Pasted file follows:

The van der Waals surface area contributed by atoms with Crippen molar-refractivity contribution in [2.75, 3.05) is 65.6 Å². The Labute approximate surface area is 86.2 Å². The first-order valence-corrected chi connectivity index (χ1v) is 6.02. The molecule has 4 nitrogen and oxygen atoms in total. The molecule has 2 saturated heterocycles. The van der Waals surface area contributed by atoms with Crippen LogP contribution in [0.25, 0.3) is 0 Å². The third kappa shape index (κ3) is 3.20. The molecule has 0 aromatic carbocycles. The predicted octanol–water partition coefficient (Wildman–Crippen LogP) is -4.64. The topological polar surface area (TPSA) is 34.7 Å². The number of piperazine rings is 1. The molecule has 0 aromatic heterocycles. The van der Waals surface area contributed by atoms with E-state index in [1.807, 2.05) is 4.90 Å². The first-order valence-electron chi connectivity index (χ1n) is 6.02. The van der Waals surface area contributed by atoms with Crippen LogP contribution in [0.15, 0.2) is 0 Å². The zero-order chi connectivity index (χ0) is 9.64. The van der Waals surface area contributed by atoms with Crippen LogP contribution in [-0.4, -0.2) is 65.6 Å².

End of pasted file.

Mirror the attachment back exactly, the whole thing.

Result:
The van der Waals surface area contributed by atoms with Crippen molar-refractivity contribution in [2.75, 3.05) is 65.6 Å². The Labute approximate surface area is 86.2 Å². The first-order valence-corrected chi connectivity index (χ1v) is 6.02. The molecule has 4 nitrogen and oxygen atoms in total. The molecule has 2 saturated heterocycles. The van der Waals surface area contributed by atoms with Crippen LogP contribution in [0.25, 0.3) is 0 Å². The third kappa shape index (κ3) is 3.20. The molecule has 0 aromatic carbocycles. The predicted octanol–water partition coefficient (Wildman–Crippen LogP) is -4.64. The topological polar surface area (TPSA) is 34.7 Å². The number of piperazine rings is 1. The molecule has 0 aromatic heterocycles. The van der Waals surface area contributed by atoms with E-state index in [1.807, 2.05) is 4.90 Å². The first-order valence-electron chi connectivity index (χ1n) is 6.02. The van der Waals surface area contributed by atoms with Crippen LogP contribution in [0.15, 0.2) is 0 Å². The zero-order chi connectivity index (χ0) is 9.64. The van der Waals surface area contributed by atoms with Crippen LogP contribution in [-0.4, -0.2) is 65.6 Å².